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Security, role of the media in Nigeria’s democracy – Part 3

By Olukayode Ajulo
05 January 2022   |   2:47 am
Most respectfully, the President’s conflation of national security, national interest on one hand and rule of law and individual rights on the other hand is a bit problematic, in the sense that the rule of law emphasizes the supremacy of the law over...

Most respectfully, the President’s conflation of national security, national interest on one hand and rule of law and individual rights on the other hand is a bit problematic, in the sense that the rule of law emphasizes the supremacy of the law over the leader, the led and the decisions taken by them in between. For definition purposes, foremost Professor of Law, A. V Dicey defined the rule of law as the equality of all persons before the law; observance of all laws by persons and authorities, irrespective of status. In the case of Military Governor of Lagos State v. Ojukwu (2001) FWLR (Pt. 50) 1779, the Supreme Court held inter alia as follows: “The Nigerian Constitution is founded on the rule of law, the primary meaning of which is that everything must be done according to law. Nigeria, being one of the countries in the world which professes loudly to follow the rule of law, gives no room for the rule of self-help by force to operate.”

The rule of law is therefore accommodative of national security, the national interest and individual rights. Contradistinctively, the President was right that individual rights can take the back stage in favour of national interest and by extension, national security. It is therefore submitted that human rights can be suspended upon the determination of a court of competent jurisdiction.

It is not a secret that some sections of the Nigerian media have given their platforms to secessionists, ethnic jingoists, tribal warlords and others who have an issue with the unity of Nigeria to promote their warped ideologies and agenda. This is a grave misapprehension of one of the core ethics of journalism which is fair and balanced reportage of the news. However, in my opinion, unfair and unpatriotic comments ab-initio should not qualify to be reported in the news. Given the peculiarities of the Nigeria, our choices are limited in this journey of nationhood and given the potent power of the press, we should ensure as much as possible that negative opinion moulders do not get the attention they so much desire by featuring them as new items.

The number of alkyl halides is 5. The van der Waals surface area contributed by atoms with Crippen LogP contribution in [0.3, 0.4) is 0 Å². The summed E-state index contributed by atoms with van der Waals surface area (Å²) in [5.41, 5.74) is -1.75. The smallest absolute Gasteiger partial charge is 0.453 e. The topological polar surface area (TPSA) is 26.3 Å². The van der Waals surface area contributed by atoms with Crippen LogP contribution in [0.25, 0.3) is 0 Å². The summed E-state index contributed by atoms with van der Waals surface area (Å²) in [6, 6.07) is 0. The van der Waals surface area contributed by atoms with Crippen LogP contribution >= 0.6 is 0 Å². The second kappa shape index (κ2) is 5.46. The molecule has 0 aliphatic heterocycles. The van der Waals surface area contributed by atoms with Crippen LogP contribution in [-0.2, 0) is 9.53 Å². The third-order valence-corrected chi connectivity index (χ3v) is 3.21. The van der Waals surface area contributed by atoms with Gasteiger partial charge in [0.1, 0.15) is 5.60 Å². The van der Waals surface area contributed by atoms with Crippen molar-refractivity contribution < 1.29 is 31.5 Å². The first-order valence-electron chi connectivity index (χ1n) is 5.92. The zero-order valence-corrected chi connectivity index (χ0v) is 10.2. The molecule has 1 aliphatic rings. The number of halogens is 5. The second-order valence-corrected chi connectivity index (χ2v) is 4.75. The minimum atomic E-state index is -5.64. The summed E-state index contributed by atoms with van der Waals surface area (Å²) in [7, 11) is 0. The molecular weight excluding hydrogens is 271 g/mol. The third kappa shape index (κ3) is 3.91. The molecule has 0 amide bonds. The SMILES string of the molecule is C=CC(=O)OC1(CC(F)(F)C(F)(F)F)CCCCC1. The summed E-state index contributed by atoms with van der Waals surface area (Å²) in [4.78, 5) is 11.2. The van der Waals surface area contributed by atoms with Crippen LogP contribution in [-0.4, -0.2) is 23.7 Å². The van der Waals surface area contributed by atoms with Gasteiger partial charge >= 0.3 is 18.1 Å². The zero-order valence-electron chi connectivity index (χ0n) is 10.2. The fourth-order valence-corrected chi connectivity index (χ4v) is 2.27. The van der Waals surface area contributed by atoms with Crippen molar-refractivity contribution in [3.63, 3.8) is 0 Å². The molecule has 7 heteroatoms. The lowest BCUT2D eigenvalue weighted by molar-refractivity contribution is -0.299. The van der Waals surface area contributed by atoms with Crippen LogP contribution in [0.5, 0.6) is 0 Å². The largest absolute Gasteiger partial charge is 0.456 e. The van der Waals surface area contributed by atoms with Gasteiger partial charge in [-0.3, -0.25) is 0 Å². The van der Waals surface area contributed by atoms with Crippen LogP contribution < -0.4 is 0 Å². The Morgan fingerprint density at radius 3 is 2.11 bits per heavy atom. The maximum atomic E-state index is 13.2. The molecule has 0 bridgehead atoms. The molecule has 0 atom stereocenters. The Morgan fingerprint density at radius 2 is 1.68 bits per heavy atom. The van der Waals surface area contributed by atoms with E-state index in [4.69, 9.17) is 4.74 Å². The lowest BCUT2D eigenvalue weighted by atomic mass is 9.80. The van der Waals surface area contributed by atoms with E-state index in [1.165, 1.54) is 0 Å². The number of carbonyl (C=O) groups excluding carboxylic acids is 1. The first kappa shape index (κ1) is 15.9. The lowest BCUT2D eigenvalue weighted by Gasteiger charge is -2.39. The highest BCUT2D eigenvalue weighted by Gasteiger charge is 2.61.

It is naturally expected that mainstream media will reflect the distinctions in our national unity by upholding the difference in opinions and perspectives of our diverse tribes and culture. This, however, must be subject to our shared national values. There is the need for a proper management of our diversity by media organisations, in such a manner that the national interest is protected at all costs.

A lot unite us in this nation rather than our differences, we must celebrate our significant positives and tone down our apparent negatives. It is a fact that cannot be gainsaid that the menace of insecurity has become so protracted and convoluted that no region is spared of it. Violent cult activities, armed robbery attacks, the EndSARS protests, the Southern Kaduna massacres by armed herders, IPOB agitations and lately Ilana Omo Oodua agitations, banditry, Boko Haram attacks, attacks on police formations, abductions are just few examples of the geographical distribution of insecurity in Nigeria.